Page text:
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Khamir is a not-for-profit organisation promoting the artisan crafts of the Kachchh region of north-west India. Training, capacity building, livelihood support and exhibitions help support and raise awareness of this exceptional body of know-how, encouraging young people to discover new artisan vocations.
Launched in 2005, Khamir (Kachchh Heritage, Arts, Music, Information and Resources) is a not-for-profit platform aimed at consolidating and promoting the multicultural artisan traditions of India’s Kachchh region. Kachchh Heritage, Art, Music, Information and Resources spells ‘Khamir’ or ‘pride in oneself’ in the local Kachchhi language, which is a trait associated with Kachchhi people who fight back and reconstructed their lives after many disasters like earthquake, cyclones etc. that struck the region in past.
At the crossroads of multiple cultures, the Kachchh region is a crucible of artisan expertise, assimilating a number of different traditions. Khamir supports artisan workshops in Handloom weaving, textile printing, artistic pottery, dyeing, and craftwork in wool, leather, silver and lac-turn-wood craft. The organisation has contributed to the establishment of a thriving, quality, eco-friendly, internationally acclaimed artisan sector. Along with promoting artisan products and linking them with new markets, Khamir also working to ensure judicious use of natural resources and creating innovative value chains to link artisans with other traditional groups like farmers, animal herders etc. Over three thousand artisans have enjoyed the organisation’s support to date.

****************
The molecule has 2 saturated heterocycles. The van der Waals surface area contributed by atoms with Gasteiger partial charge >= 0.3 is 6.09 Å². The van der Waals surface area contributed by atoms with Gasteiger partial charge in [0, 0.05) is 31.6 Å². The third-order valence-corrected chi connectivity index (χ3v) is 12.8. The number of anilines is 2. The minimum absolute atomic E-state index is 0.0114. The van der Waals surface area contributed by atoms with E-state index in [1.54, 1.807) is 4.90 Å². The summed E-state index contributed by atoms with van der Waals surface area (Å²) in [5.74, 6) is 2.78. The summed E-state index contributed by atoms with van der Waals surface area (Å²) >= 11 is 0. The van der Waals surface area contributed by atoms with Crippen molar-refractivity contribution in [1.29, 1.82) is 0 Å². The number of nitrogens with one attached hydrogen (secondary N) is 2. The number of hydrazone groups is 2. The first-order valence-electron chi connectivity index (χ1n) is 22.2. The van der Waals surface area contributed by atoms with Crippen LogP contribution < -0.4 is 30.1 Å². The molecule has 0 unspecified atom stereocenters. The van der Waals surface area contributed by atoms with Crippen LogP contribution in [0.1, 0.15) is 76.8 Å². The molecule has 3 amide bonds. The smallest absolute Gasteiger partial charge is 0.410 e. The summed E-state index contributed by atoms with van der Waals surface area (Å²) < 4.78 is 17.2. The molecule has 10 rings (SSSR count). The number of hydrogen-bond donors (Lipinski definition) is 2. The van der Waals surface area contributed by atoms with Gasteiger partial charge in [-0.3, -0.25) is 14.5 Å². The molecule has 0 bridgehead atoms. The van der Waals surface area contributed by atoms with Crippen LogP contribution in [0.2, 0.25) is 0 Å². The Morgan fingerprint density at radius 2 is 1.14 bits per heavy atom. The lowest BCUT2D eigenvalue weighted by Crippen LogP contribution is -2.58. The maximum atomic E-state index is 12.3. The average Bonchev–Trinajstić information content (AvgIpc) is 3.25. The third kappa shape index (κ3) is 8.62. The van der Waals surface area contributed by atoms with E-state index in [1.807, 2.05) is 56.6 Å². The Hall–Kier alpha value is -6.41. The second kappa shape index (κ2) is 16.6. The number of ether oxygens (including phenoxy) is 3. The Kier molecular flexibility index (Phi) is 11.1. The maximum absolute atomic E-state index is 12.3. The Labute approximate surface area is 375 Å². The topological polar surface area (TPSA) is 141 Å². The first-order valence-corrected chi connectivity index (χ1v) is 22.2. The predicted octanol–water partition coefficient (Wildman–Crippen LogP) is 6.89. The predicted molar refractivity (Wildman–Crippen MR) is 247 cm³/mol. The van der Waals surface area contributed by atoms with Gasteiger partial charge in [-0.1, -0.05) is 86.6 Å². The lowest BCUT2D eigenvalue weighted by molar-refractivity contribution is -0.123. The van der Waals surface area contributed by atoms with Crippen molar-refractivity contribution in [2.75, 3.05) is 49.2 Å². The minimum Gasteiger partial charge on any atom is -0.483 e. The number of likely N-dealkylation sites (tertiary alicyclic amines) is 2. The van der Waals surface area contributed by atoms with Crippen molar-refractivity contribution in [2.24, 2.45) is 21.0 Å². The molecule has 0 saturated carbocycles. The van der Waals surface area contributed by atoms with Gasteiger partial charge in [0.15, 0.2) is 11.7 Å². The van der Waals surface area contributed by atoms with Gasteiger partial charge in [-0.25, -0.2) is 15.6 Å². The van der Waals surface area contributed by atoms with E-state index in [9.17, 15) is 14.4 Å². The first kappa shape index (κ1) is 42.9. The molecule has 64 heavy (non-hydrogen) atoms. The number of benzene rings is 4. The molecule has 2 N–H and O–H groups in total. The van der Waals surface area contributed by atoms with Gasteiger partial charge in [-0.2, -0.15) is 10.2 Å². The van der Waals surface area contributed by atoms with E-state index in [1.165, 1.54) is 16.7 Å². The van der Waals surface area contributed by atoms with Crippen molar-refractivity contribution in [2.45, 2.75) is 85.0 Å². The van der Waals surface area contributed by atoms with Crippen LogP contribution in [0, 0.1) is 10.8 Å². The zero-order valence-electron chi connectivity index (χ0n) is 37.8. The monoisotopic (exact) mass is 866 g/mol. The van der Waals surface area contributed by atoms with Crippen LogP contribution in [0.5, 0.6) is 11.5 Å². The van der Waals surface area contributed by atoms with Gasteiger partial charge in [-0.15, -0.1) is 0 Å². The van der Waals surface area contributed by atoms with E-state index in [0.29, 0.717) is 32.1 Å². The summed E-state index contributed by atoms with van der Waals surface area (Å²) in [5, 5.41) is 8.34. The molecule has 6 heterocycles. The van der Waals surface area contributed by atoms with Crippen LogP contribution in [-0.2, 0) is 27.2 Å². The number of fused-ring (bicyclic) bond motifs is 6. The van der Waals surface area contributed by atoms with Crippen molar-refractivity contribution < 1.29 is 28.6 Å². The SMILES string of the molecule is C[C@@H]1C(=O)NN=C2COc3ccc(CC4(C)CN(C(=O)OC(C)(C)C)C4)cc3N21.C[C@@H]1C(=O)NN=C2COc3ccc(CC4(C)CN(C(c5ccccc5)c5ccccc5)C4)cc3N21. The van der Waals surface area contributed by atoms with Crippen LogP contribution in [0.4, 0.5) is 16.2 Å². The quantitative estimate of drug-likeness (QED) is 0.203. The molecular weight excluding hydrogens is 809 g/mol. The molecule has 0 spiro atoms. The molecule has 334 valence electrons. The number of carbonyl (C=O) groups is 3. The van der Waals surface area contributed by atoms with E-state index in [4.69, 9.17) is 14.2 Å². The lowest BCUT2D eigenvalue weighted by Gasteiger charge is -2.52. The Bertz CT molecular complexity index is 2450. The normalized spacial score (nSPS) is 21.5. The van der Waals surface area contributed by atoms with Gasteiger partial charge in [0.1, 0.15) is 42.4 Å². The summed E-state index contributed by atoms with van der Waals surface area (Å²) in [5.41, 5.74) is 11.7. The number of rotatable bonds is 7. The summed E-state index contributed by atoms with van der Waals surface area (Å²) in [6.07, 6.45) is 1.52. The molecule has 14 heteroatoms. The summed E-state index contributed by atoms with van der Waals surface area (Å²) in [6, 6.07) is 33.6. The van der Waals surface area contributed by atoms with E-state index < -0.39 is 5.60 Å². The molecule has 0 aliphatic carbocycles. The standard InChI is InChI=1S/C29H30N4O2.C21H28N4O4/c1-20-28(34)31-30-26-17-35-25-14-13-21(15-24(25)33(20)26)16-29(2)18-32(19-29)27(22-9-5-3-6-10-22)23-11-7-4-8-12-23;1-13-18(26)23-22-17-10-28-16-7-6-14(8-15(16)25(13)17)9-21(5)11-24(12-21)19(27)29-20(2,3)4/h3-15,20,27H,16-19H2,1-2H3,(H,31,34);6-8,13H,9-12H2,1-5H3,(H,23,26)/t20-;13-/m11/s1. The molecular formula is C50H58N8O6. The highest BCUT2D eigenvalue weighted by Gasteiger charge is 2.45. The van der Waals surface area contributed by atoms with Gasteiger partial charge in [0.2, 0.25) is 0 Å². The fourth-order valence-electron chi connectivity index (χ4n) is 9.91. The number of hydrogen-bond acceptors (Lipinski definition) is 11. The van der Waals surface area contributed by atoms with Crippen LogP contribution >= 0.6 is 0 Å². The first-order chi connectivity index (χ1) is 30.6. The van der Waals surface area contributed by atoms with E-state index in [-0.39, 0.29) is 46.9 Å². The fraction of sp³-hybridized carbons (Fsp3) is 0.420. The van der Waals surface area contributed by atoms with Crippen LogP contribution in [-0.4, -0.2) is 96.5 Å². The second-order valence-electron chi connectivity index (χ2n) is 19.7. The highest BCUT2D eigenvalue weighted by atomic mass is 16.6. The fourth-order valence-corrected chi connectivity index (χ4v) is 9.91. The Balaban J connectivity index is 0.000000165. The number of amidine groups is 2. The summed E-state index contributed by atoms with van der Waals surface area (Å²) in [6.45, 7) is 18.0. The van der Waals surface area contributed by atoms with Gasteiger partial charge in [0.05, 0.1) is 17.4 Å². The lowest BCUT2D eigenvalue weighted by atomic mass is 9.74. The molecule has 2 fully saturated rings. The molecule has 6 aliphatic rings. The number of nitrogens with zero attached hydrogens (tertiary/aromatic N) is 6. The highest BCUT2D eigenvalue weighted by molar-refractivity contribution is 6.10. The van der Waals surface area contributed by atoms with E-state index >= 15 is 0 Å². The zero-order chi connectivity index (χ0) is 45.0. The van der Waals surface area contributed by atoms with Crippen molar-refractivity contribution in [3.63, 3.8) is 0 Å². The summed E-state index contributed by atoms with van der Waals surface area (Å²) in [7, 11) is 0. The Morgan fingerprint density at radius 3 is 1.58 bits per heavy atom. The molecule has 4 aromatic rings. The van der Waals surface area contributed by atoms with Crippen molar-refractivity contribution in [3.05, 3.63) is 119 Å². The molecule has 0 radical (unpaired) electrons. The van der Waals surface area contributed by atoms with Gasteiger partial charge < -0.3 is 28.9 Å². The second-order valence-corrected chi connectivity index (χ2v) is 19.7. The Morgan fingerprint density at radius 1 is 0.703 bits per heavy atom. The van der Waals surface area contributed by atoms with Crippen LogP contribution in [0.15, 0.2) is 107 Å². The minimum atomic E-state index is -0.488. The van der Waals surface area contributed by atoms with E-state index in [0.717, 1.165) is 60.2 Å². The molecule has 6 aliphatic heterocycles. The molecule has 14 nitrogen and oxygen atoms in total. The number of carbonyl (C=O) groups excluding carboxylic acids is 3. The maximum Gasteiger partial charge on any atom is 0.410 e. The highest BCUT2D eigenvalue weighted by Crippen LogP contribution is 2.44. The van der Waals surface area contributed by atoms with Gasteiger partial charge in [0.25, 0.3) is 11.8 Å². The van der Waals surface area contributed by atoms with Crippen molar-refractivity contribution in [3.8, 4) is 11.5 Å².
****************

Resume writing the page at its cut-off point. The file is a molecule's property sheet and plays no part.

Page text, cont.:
Transmission of traditional skills is vital if these trades are to survive. Khamir encourages young community members to keep these deeply rooted, traditional practices alive, and become entrepreneurs in their own right. The organisation promotes artisan know-how through public workshops, festivals and a major annual exhibition showcasing a specific skill. Supported by the Fondation d’entreprise Hermès, the event highlights the cultural importance of locally-produced craft wares and helps perpetuate their associated skills and techniques by attracting young people to take up traditional trades.
The project was selected for support by the Fondation d’entreprise Hermès as part of the H³ programme : Head – heart – hand.